Secret Twitter is a project that started on 1st November 2014 and will end on 31st December 2015. This is the foreword to the project, which like all forewords is always written when the deed has been done, and I offer it here for your information and perhaps even edification. Full details on Secret Twitter can be found by clicking HERE.
Secret Twitter is essentially a modern sequel to my own Secret Agenda, where every day you will receive one idea related to magic.
After I had published Secret Agenda, I literally received a deluge of positive feedback. I am not exaggerating if I say that I got almost as many letters, mails, calls and direct replies than on the whole Card College series. Several readers had put up homepages on the Internet discussing each day’s entry; another created a classification of the entries and a table of statistics; someone else, yet, did a workshop on the subjects. And repeatedly people would come up to me at conventions and apologize for not following my advice of reading only one item per day, but had to read it within a week – this, I thought, was the most amusing reaction.
I found all of this and a lot more quite amazing. Honestly, I had not expected this book to have the impact on the magic world it seemed to have – at the moment of this writing Secret Agenda has appeared in English, French, Spanish and Italian (and surprisingly not in my second native language, German, but that’s another story).
Secret Twitter Genesis
And then, in spring 2014, Chris Wasshuber, CEO of lybrary.com, approached me with another of his innocent sounding ideas, “Roberto, could you write one thought a day, for a full year, which I would then put on Twitter?”
I admit that at that time I didn’t even know what Twitter was… But I know magic, so I said ‘yes’, as I (too) often do. Then he added, “But you only have 140 characters, including spaces.”
I spent a few days trying to write up a dozen ideas that would be interesting, using Word’s word count function to check. The result was dismal failure: what I thought was good, was too long, and what fit into the available space, was not good enough, or so concise that it sounded trivial. I told Chris so, who then pronounced the “magic” phrase, which would make everything possible, “Oh, and you can also use photos and short film clips…”. That in turn gave me the idea that I could take the photo of a note written on the page of one of my many paper notebooks. And so the idea was born that we could overcome Twitter’s limitation by tweeting the text as a photo. And here my wife Barbara came in, who had already illustrated all my books: she created the template you can now see. The rest is history, as they say.
Although there are no openly declared categories in Secret Twitter, I did of course establish criteria for myself, according to which I would then conceive the individual Tweets. I wanted the contents to be well balanced and result in a good mix of information and inspiration. And every entry had to have some kind of connection to magic, of course – that’s what I had in mind when I conceived and wrote Secret Agenda in the first place.
Some of the categories I came up with are obvious choices, such as techniques, details of handling, effects, presentations, inspirational quotes, anecdotes and theories, with some others you will have “to do a little think”, to quote Einstein.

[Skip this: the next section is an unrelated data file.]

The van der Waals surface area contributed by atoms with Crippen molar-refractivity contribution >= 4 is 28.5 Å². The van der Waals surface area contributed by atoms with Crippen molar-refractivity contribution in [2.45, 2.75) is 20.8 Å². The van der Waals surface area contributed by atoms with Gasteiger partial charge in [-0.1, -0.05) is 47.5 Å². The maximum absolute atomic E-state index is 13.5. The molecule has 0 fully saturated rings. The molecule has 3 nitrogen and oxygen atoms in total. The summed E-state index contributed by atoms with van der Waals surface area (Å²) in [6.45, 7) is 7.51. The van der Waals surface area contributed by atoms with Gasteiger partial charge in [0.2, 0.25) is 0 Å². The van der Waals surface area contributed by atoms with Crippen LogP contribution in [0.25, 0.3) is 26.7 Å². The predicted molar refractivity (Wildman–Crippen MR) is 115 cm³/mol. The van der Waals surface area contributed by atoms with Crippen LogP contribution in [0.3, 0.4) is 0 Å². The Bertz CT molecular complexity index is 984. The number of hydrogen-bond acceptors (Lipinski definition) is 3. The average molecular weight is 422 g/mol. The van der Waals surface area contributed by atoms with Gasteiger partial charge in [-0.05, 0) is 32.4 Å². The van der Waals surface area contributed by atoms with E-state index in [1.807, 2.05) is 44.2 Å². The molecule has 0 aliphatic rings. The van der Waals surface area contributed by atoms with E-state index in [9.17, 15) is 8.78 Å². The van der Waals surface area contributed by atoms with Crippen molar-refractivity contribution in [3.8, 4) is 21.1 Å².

For instance what has entry 220 of June 8 on “Spoonerism” got to do with magic? I’ll quote it here for your convenience:
Spoonerisms are to language what a transposition is to magic – the exchange of letters or syllables, similar to a tip of the slung, I mean a slip of the tongue.
Here are a few nice ones: butterfly – flutterby; plaster man – master plan; rental deceptionist – dental receptionist. And here is a blue one you’ll have to guess: She showed me her tool kits...
Well, it is a transposition of letters, isn’t it’? And transposition is one of the conjuror’s basic effects. In this case you could use a few spoonerisms to introduce the subject of transposition in a literate and intelligent way, and with this prologue move on to a transposition trick. This is similar to my use of palindromes to lead over to “The Palindrome Cards”, one of the most over-read items in my own Card College (see p. 585 of Volume 3). I remember when I showed the latter to David Williamson – we were both working for the same client in Barcelona – and he immediately said, “This goes into my repertoire!”
But this is only one application. In my opinion the real potential of such an entry is that its use to magic is not immediately apparent, therefore leaving it to your imagination to make that connection. That’s precisely the worth of a not-so-specific item and I should have put more of these in…
Dai Vernon didn’t get tired of saying, “Use your head”. The best ideas are not the ones you read, but those you come up with yourself. However, in order to do that, most of us need an inspiration, an initial spark. Although you will find plenty of what I should call “first degree” ideas, i.e. ideas which you can apply directly in your practical everyday work, many are intended to make you think and come up with your own ideas. Although this is a little more work, and at times even a bit painful, it is these moments of enlightenment you will be most proud of and which will feel best.
In some cases you will have to do a little research, since the limitation of space stipulated by a Tweet didn’t allow me to go into more detail. But since you will be online when you receive and read a Tweet anyway, that can easily be done. In some cases you will start to navigate from one link to the next and end up on a page that has little or nothing to do with your initial search. But you may look at this as a kind of “virtual lateral thinking”, or a magician’s “free association” – and if it leads you to a result, well, then nobody cares who, where and why it started…